MonoGame HLSL Shader Example for a Post-Processing Blur Effect

Not long ago I wrote about custom shaders on Windows Phone 8 using MonoGame, see here.

In this blog post a custom shader is used for a post-processing effect. For such effects  2D only shaders are used.

The most common scenario:

  • 3D scene is constructed the usual way,
  • but the 3D scene is rendered into a RenderTarget instead, and
  • then the RenderTarget is rendered to screen using a post-processing effect

To create a really simple example we use a quad as our 3D scene and a very simple diagonal blur shader.

First we take a look at the resulting screenshot on a Windows Phone 8 device without and with the post-processing effect applied.

Scene Without Blur Effect

Scene without Blur Effect

Blurred Image

Blurred Image

First the code:

using Microsoft.Xna.Framework;
using Microsoft.Xna.Framework.Graphics;

namespace PostProcessMini1
{
    public class Game1 : Game
    {
        private GraphicsDeviceManager _graphics;
        private SpriteBatch _spriteBatch;
        private Matrix _view, _projection;
        private Texture2D _tex2d;
        private BasicEffect _basicEffect;
        private Effect _blurEffect;
        private VertexPositionNormalTexture[] _vertices;
        private int[] _indices;
        private RenderTarget2D _renderTarget;

        public Game1()
        {
            _graphics = new GraphicsDeviceManager(this);
            Content.RootDirectory = "Content";
        }

        protected override void Initialize()
        {
            base.Initialize();
        }

        protected override void LoadContent()
        {
            _spriteBatch = new SpriteBatch(GraphicsDevice);

            CreateQuad();
            _tex2d = Content.Load("s7");
            _view = Matrix.CreateLookAt(new Vector3(0, 0, 2), Vector3.Zero, Vector3.Up);
            _projection = Matrix.CreatePerspectiveFieldOfView(MathHelper.PiOver4, 4.0f / 3.0f, 1, 500);
            _basicEffect = new BasicEffect(GraphicsDevice);
            SetupBasicEffect();
            _blurEffect = Content.Load("BlurEffect");

            _renderTarget = new RenderTarget2D(GraphicsDevice,
                GraphicsDevice.PresentationParameters.BackBufferWidth,
                GraphicsDevice.PresentationParameters.BackBufferHeight,
                false,
                GraphicsDevice.PresentationParameters.BackBufferFormat,
                DepthFormat.Depth24);

        }

        private void SetupBasicEffect()
        {
            _basicEffect.World = Matrix.Identity;
            _basicEffect.View = _view;
            _basicEffect.Projection = _projection;
            _basicEffect.TextureEnabled = true;
            _basicEffect.Texture = _tex2d;
        }

        private void CreateQuad()
        {
            _vertices = new VertexPositionNormalTexture[4];
            _vertices[0].Position = new Vector3(-0.5f, -0.5f, 0f);
            _vertices[0].TextureCoordinate = new Vector2(0f, 1f);
            _vertices[0].Normal = Vector3.Backward;
            _vertices[1].Position = new Vector3(-0.5f, 0.5f, 0f);
            _vertices[1].TextureCoordinate = new Vector2(0f, 0f);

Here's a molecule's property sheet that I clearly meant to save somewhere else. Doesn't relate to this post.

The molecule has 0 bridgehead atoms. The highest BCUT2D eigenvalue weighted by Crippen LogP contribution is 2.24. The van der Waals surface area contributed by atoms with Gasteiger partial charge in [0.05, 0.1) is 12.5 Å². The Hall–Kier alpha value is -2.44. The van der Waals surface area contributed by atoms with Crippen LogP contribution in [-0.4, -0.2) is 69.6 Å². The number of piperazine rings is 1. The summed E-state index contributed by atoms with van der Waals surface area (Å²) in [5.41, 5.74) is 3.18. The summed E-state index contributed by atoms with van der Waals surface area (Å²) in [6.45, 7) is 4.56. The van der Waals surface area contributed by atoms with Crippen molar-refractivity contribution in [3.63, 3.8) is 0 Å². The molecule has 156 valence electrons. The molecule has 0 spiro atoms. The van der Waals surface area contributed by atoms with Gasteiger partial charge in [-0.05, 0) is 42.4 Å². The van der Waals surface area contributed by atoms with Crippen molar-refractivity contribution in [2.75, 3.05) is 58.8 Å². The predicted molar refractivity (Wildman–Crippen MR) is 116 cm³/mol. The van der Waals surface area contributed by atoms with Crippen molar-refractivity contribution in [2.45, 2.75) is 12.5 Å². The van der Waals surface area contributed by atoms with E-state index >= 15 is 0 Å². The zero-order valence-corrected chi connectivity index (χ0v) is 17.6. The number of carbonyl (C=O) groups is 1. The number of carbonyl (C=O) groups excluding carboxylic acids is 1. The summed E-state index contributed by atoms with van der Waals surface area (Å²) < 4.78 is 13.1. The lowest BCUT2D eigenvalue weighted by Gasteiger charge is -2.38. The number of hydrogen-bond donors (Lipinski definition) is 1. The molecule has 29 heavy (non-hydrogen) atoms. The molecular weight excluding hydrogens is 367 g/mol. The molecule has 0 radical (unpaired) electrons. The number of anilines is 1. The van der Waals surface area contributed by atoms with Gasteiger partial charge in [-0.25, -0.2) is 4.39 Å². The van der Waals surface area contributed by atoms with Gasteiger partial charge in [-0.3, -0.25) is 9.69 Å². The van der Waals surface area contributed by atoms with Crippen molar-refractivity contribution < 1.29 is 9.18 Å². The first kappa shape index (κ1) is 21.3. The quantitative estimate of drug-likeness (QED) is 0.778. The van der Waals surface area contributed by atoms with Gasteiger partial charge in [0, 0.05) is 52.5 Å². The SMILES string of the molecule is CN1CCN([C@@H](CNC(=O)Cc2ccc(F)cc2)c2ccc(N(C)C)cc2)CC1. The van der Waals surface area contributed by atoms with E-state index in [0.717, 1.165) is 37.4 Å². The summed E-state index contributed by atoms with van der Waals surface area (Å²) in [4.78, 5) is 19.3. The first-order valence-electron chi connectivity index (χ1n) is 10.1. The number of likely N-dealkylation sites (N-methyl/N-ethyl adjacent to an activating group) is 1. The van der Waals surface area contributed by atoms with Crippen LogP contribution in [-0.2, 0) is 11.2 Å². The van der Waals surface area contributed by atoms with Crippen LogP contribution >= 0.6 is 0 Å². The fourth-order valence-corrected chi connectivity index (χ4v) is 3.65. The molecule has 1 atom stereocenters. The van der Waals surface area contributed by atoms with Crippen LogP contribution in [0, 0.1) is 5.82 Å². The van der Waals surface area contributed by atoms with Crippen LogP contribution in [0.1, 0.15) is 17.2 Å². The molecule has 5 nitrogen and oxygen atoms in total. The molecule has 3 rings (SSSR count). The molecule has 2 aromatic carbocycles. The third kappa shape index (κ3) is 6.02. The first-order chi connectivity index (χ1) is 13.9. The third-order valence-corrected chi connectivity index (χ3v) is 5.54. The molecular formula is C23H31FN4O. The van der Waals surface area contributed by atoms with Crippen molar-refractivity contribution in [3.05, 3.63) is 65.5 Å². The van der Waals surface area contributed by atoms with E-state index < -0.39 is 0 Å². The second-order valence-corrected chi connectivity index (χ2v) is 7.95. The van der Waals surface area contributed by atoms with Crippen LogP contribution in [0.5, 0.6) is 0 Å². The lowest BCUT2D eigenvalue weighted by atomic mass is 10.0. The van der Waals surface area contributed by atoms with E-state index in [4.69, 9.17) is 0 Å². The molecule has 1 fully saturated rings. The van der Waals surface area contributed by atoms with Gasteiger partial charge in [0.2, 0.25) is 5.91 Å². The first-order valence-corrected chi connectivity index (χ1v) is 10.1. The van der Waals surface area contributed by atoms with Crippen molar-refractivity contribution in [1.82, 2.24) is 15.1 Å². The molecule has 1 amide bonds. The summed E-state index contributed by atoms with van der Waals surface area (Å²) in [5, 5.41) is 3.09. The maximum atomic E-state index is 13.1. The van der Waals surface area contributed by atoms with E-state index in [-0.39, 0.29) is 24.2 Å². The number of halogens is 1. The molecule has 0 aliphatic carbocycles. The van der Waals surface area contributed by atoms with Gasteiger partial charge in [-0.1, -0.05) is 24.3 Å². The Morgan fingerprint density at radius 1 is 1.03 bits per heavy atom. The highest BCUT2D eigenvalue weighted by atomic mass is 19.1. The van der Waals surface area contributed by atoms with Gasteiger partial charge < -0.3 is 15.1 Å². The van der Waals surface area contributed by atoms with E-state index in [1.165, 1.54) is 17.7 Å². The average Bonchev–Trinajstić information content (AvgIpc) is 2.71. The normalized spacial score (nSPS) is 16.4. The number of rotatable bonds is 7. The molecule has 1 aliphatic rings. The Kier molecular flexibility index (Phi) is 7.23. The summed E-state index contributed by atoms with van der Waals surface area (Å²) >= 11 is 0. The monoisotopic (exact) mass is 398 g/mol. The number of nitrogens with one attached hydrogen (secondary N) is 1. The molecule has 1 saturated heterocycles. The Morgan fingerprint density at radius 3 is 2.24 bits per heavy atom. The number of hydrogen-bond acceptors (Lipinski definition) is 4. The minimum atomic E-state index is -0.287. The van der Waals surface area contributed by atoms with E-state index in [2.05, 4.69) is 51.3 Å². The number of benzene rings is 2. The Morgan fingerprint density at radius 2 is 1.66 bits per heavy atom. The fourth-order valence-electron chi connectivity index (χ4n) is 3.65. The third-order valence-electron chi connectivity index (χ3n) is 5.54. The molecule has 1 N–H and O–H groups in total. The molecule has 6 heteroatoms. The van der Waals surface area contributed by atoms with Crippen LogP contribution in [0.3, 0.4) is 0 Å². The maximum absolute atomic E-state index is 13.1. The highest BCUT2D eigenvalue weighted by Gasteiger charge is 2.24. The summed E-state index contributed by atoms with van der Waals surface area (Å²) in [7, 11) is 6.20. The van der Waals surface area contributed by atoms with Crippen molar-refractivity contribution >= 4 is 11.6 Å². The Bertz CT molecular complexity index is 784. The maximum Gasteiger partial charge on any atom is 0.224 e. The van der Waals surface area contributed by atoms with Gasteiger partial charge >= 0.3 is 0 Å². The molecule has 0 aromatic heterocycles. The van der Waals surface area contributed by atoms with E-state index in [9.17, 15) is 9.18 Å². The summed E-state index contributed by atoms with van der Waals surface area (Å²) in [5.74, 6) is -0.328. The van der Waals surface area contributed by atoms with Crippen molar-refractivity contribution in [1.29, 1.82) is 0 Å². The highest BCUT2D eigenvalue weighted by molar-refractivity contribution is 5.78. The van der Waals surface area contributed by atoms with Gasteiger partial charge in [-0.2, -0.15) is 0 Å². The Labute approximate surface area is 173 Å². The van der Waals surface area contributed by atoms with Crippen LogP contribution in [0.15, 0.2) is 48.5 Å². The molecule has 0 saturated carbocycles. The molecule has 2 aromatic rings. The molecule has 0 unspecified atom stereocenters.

_vertices[1].Normal = Vector3.Backward;
            _vertices[2].Position = new Vector3(0.5f, -0.5f, 0f);
            _vertices[2].TextureCoordinate = new Vector2(1f, 1f);
            _vertices[2].Normal = Vector3.Backward;
            _vertices[3].Position = new Vector3(0.5f, 0.5f, 0f);
            _vertices[3].TextureCoordinate = new Vector2(1f, 0f);
            _vertices[3].Normal = Vector3.Backward;

            _indices = new int[6];
            _indices[0] = 0;
            _indices[1] = 1;
            _indices[2] = 2;
            _indices[3] = 2;
            _indices[4] = 1;
            _indices[5] = 3;
        }

        protected override void Update(GameTime gameTime)
        {
            base.Update(gameTime);
        }

        bool _useBlur = true;

        protected override void Draw(GameTime gameTime)
        {
            if(_useBlur)
                GraphicsDevice.SetRenderTarget(_renderTarget);

            GraphicsDevice.Clear(Color.CornflowerBlue);
            foreach (EffectPass pass in _basicEffect.CurrentTechnique.Passes)
            {
                pass.Apply();
                GraphicsDevice.DrawUserIndexedPrimitives(PrimitiveType.TriangleList, _vertices, 0, 4, _indices, 0, 2);
            }

            if (_useBlur) {
                GraphicsDevice.SetRenderTarget(null);
                GraphicsDevice.Clear(Microsoft.Xna.Framework.Color.CornflowerBlue);

                _spriteBatch.Begin(SpriteSortMode.Immediate, BlendState.AlphaBlend);
                _blurEffect.CurrentTechnique.Passes[0].Apply();
                _spriteBatch.Draw(_renderTarget, new Vector2(0, 0), Color.White);
                _spriteBatch.End();
            }

            base.Draw(gameTime);
        }
    }
}

Last but no least the HLSL shader:

sampler TextureSampler : register(s0);
Texture2D  myTex2D;
 
float4 PixelShaderFunction(float4 pos : SV_POSITION, float4 color1 : COLOR0, float2 texCoord : TEXCOORD0) : SV_TARGET0
{
    float4 tex;
	tex = myTex2D.Sample(TextureSampler, texCoord.xy) * .6f;
	tex += myTex2D.Sample(TextureSampler, texCoord.xy + (0.005)) * .2f;
	return tex;
}


technique Technique1
{
    pass Pass1
    {
        PixelShader = compile ps_4_0_level_9_3 PixelShaderFunction();  
    }
}

Please leave a comment if it helped you getting started with your post-processing effects.

One thought on “MonoGame HLSL Shader Example for a Post-Processing Blur Effect

  1. Trevor Andersen

    Thanks so much for this post! Helped me get my feet wet with shaders in monogame. Many of the old XNA tutorials for shaders do not work correctly in monogame,.

    Reply

Leave a Reply

Your email address will not be published. Required fields are marked *